Lyric loved to cook for guests and her Southern roots served her well. Some would gather around the island in our kitchen, licking their chops, while she worked her culinary magic and told old road stories. I don’t know if they were salivating over her or the aroma, but they appeared to hang on her every word. It was as if she were stirring a cauldron and spinning a spell.

My mother was beautiful. She was tall, blonde, with big brown eyes, and a smile that could light up any space. Her skin was fair, translucent, and flawless. She’d had her overly abundant breasts surgically reduced. They now sat firmly at attention atop her statuesque frame and I’m uncertain as to whether she still owned a bra at this point.

Even more striking than her appearance was her personality. Although she was no longer performing professionally, she was endlessly entertaining and larger than life. Her laugh was enormous and infectious but could cut you down to size as well. Lyric took no shit whatsoever, from anyone. She possessed a quick wit, with a filthy, sometimes twisted, sense of humor. Known to be quite sharp-tongued, she could give sailors lessons on cussing. Always ready to party, she’d never be found without her tooter and coke spoon around her neck. Both were made of gold, but the small spoon that Daddy-Keys had crafted for her held a row of precious gems that gave it the shape of a cross.



Easter and Antics with Alice

LYRIC’S PARTY THROWING shenanigans went next level crazy for Easter of 1980. It started out normal enough with us decorating massive amounts of eggs the night before. The only difference was, in addition to traditional Easter designs, Mom was inscribing several of the eggs with things such as, “Golden Egg”, “Sexy Egg”, “Alien Egg”, and “Gay Egg”. She explained there would be an Easter egg hunt for the grown-ups and in addition to a prize for finding the most, there would also be prizes for party goers who found special eggs. My part in the fun would be getting to hide the eggs. Awesome.

On Easter morning, I threw the covers back and jumped out of bed to hunt for my basket. No, I didn’t still believe in the Easter Bunny, but my mother was a fan of the tradition.

“If you don’t believe, he won’t come” she’d almost sing in a cautionary tone anytime the existence of the Easter Bunny or Santa Claus were called into question.

There was obviously no downside to my playing along so I darted out of my room and searched for my basket. Working myself into a sweat after about an hour of searching, I resigned myself to the fact that I would have to wait for her to wake up at around noon-thirty. I returned to my room in defeat and immediately felt like an idiot. By far the largest basket I’d ever gotten was sitting on my dresser the whole time. Bursting with color, it had everything imaginable in it for Easter, including giant chocolate bunnies. Not the hollow, plastic tasting ones either. Nope, these babies were solid chocolate.

I spent the morning basking in the gluttonous glory of my Easter haul until I heard my parents’ bedroom door open. There was still a lot to do for the party starting later that afternoon. Once Mom got a few things in the oven, we started setting up the prize table. This thing was insane. In addition to an array of tall chocolate bunnies and gift baskets full of other edibles, there were KISS dolls, ALIEN action figures, and movies of every sort. There was also an assortment of adult toys, including some very large dildos in a variety of colors. I was anxious to get this crazy ass table finished because I was ready to start hiding eggs.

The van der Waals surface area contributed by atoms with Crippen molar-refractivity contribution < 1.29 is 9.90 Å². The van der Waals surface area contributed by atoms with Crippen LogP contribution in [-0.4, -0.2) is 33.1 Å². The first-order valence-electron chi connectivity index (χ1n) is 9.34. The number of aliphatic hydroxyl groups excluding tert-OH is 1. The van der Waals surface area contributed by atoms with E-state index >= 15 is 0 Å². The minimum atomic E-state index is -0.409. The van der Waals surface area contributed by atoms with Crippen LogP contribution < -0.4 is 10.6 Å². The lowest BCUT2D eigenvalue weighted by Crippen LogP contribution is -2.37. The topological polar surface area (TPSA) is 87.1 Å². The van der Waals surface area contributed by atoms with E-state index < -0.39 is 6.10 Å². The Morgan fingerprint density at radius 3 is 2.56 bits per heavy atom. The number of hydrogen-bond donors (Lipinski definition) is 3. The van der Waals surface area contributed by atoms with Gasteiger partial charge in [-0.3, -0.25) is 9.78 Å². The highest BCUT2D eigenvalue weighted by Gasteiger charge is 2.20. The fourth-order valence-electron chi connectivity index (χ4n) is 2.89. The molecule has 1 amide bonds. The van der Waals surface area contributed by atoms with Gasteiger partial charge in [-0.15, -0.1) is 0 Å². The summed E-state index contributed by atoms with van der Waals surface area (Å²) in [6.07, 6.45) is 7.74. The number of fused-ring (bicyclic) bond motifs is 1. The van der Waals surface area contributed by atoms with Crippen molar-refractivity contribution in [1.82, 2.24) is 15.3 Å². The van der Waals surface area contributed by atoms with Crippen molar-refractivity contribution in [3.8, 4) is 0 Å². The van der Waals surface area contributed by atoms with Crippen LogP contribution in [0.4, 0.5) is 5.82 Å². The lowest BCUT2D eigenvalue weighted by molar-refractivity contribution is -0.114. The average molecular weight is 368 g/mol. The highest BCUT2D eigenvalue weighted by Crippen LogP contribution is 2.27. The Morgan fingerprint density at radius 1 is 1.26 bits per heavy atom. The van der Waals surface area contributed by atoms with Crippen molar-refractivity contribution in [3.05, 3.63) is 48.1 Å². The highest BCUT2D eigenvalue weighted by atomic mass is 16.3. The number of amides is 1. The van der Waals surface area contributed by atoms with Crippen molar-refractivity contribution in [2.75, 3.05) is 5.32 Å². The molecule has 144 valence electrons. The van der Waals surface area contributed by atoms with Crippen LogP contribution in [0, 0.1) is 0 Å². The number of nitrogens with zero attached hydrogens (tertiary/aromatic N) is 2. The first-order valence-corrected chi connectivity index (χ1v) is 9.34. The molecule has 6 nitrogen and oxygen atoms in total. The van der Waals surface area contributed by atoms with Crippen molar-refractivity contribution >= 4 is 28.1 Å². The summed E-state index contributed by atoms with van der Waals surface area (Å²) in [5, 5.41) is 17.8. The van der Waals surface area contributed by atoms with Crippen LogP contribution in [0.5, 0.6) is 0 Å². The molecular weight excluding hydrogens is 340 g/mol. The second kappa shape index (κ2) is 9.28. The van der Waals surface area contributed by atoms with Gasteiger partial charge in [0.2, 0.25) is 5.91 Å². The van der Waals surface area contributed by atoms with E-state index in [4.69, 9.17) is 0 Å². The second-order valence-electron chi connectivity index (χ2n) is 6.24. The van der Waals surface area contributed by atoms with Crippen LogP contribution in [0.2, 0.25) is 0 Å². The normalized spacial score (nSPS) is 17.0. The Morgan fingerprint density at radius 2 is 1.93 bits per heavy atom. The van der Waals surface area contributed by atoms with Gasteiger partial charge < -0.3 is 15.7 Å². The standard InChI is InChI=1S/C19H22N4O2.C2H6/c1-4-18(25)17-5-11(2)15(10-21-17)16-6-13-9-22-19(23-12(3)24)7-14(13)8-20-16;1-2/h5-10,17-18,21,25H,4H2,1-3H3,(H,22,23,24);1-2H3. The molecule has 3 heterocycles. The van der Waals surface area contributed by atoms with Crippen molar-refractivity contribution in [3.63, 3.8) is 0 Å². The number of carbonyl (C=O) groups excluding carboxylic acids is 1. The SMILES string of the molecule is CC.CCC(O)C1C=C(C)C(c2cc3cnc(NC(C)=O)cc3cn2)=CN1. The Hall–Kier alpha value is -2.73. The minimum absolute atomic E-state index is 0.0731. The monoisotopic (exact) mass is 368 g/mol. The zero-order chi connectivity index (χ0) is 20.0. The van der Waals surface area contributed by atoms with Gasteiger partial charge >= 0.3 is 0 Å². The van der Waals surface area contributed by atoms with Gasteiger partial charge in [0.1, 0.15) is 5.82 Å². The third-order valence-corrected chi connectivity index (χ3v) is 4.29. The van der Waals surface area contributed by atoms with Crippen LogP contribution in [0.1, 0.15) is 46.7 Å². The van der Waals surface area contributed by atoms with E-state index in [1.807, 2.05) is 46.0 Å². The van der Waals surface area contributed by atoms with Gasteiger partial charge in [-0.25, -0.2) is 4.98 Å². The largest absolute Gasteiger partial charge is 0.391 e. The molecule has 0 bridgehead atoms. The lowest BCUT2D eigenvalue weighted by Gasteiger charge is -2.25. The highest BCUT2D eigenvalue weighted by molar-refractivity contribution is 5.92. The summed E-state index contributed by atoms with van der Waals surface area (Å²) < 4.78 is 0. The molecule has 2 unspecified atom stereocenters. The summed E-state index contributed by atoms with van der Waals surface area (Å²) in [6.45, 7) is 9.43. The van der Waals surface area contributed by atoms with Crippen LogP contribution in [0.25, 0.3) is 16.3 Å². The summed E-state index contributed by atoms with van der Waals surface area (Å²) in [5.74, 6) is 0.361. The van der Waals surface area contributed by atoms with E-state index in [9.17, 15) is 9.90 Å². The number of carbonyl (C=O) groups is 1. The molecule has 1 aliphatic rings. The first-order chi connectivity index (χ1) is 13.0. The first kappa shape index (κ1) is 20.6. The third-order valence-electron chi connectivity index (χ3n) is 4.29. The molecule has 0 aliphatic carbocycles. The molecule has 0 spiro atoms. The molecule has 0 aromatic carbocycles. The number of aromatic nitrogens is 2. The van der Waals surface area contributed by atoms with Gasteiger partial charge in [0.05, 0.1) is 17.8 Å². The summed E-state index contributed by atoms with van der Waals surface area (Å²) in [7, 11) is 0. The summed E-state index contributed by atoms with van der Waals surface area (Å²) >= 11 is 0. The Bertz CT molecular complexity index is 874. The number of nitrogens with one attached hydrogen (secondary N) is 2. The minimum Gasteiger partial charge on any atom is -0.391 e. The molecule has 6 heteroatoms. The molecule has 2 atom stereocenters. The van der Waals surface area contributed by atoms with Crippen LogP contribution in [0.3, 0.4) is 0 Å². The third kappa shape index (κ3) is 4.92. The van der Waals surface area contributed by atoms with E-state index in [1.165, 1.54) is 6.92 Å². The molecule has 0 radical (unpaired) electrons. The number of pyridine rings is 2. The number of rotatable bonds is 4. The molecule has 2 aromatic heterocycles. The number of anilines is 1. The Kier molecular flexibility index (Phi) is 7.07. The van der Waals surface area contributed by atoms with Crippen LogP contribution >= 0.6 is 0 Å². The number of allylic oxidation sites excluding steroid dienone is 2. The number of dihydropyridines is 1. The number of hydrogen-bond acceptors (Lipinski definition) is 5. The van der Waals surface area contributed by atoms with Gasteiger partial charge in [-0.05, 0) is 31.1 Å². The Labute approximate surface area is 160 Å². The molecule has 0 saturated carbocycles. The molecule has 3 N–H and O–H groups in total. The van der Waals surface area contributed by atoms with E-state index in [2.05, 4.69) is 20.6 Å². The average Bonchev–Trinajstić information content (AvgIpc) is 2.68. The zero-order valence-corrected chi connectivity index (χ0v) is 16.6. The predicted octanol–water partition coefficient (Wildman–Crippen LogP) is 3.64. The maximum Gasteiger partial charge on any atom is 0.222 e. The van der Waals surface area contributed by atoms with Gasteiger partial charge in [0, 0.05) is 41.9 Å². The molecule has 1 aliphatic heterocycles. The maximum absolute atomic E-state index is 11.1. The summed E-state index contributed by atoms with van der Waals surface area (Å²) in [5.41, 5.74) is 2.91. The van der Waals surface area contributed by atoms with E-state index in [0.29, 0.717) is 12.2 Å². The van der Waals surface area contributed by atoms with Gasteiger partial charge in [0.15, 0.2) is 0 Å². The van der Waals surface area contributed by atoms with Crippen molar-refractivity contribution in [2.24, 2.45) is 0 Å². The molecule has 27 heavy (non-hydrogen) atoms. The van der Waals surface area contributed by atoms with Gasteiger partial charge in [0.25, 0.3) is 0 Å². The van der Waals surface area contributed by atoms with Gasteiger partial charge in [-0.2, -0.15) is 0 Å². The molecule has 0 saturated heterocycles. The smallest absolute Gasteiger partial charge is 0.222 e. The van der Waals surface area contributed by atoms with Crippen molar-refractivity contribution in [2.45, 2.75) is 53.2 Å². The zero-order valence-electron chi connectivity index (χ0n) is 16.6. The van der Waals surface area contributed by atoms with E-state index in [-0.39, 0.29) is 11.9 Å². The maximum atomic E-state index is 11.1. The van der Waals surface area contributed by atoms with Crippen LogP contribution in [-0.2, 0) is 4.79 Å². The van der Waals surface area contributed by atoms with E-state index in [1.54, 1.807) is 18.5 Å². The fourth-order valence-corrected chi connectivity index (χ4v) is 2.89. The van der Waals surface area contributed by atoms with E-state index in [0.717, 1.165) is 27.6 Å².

Just when I thought we were finished, she brings out more bags. I was getting impatient, but she started pulling out plastic eggs in two sizes and a plethora of colors.

“MORE prizes?” I asked in disbelief.

“VERY special eggs” she replied.

“Do I get to hide those too?” I was getting excited.

“Yes, but you’ve got to help me stuff them first.”

She plopped down a crumpled brown grocery bag and sorted its contents on the table.

“Put the baggies with the weed in the large eggs and the white stuff in the small ones.”

I carried on with my task and Mom returned a short while later with a small stack of twenties, fifties, and hundreds. She placed individual bills into small plastic eggs and let me know she would hide the money eggs herself, but if I found one, I could keep it. Apparently, she wasn’t worried about me messing with the weed or cocaine, but she didn’t quite trust me with the cash eggs.

I greeted guests as they arrived that gorgeous afternoon and showed them to the brightly colored Easter baskets and prize table. Some let out a few chuckles, but no one seemed as excited as I was about the impending hunt. Their lack of enthusiasm was starting to bum me out, but that would change soon enough.

Eventually, a few people reluctantly grabbed their baskets and meandered into the back yard. They probably hadn’t hunted for Easter eggs in decades and clearly thought they were way too cool for it now. Mom waved me over to the sliding glass door to watch as partygoers wandered into the bushes. We peered with great anticipation as the first guy found a large egg and cracked it open.

“What the hell?” he looked over his shoulder, crammed the weed in his pocket, then quickly darted around in the bushes, much like a rabbit.

We were snickering at the sight when somebody exclaimed “COCAINE?!”

This got more guests involved in the hunt and others just curious enough to watch. You could hear shouts from all over the yard.

“Look for the plastic, I found money in this one.”

“No, go away, this is my spot.”